2/17/2009

Growth Period


White sulfur
collage on digital laser print


Artwise, I am in another growth period. A growth period seems to occur immediately after I have some type of revelation or insight. In this case, the Hochbaum visit was an impetus for entirely new thoughts and ideas, in addition to new materials and ways of working. groan. I hate these growth periods almost, cuz it means a lull in productivity and a change in what I do. I hate to admit that as an artist, I am in a rut. I seem to be doing things robotically instead of creatively and that's not good. I also am worrying about copyright way more than any human being should!

Not that David Hochbaum himself did or said so many things to me, it's more like my observations lately are leading me to make new conclusions. Not sure if they are correct, but that's the growth part!
David Hochbaums' studio had a serious lack of ephemera. Why? Cuz he doesn't hardly use it anymore. He makes his stuff hissself. That's creative. I notice that if I look at Nick Bantok's work for example, I detect that very little of the work is ephemera. Most everything was created by him...his stamps for example. He does them himself. He doesn't pick up a US postal stamp he likes and sticks it on there. He created an entire land, and made stamps for it. That's creative.
My work? It's generally the opposite. I use tons of ephemera all the time. I use copyrighted labels and pieces from magazines. I am creative, yes, but I also am using other peoples' stuff. Since our copyright laws and fair use are all such murky waters, I don't feel so good about this anymore. It's bugging me. A lot.

You may not know much about me. I was not a trained artist. I didn't go to college. I was a double music major in high school. Then I got married and had 2 daughters. And raised them. I was a rustic furniture maker for about 5 of those years. Moved upstate in order to be closer to the birch bark. Found artwork on the furniture made it sell. Improved artwork by doing watercolors...and discovered collage by accident. It was "home" and has been ever since. I have no knowledge of the intricacies of copyright! I know I can't verbatim copy your stuff and make it mine, and I don't do that and never would. But no one ever told me it was illegal to cut up my magazines and food labels and make pictures and sell them. ? I learned all that along the way, the hard way.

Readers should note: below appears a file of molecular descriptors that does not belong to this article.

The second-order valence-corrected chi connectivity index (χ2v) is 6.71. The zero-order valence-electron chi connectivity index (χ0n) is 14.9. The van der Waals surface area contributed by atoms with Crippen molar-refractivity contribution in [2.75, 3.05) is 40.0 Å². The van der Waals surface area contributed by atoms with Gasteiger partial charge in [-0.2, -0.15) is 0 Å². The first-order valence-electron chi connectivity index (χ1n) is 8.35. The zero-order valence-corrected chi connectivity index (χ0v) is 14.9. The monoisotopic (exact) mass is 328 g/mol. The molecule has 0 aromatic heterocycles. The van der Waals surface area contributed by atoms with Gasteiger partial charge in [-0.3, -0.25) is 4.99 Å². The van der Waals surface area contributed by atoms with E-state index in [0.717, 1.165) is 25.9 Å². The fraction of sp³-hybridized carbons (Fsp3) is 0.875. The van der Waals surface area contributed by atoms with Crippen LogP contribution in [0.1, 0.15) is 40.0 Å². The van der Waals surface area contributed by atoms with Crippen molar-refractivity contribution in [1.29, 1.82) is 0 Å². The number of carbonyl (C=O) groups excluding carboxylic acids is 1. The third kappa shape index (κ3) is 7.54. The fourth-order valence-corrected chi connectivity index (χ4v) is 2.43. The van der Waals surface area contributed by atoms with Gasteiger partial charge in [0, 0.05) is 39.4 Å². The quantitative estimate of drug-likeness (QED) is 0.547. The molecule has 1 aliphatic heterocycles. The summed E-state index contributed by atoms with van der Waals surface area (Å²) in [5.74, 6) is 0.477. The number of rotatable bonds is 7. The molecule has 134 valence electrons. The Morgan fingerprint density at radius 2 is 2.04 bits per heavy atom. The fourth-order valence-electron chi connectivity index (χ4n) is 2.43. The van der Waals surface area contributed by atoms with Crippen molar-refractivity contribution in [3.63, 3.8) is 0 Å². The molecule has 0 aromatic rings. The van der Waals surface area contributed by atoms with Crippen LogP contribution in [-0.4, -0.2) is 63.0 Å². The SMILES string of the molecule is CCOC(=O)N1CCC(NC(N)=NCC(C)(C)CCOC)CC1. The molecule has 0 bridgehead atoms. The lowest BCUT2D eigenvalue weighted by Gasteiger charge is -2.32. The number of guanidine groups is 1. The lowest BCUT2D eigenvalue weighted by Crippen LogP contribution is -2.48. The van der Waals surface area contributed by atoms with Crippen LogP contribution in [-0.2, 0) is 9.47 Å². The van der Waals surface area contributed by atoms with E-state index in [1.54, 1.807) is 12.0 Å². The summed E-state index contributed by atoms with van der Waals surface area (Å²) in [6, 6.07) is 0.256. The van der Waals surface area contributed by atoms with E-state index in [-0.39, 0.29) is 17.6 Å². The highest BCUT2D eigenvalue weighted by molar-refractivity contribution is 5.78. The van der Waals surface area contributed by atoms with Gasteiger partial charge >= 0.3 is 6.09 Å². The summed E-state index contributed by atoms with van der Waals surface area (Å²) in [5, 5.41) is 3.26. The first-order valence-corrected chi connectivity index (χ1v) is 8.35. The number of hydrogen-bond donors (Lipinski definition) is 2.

At this point in time, I want to go from being a part time artist to a professional. I am looking into what I can do in my own work to achieve this. I need to start cleaning up my act, and leaning on myself! I can paint, draw...I don't have to cut and paste. I choose to. In working on my last 2 pieces, I was acutely aware of the things that I was cutting up. I was frozen, like a deer in my headlights. My art habits are all in danger at this point. I am not certain of where to proceed. Just how much ephemera? And what types of ephemera? Do I need to spend time recording the names and copyrights of all the various magazines and brochures that I tear apart, so at some point, a gallery or publisher can justify my existence? I do like layering, I like the look of old paper, and I have gotten good at it. This change...It's paralyzing. So pardon me if I don't post my normal weekly collage exercise. I am growing. And changing. And learning.

It's all so annoying. I just want to create art. Dammit! I am assuming not everyone wants to make great art and then leave it in their closet. So, you may want to sell a piece someday. Do you get these anxiety attacks over your work? Do you care? Why should I care? ????

6 comments:

tgarrett said...

Julie-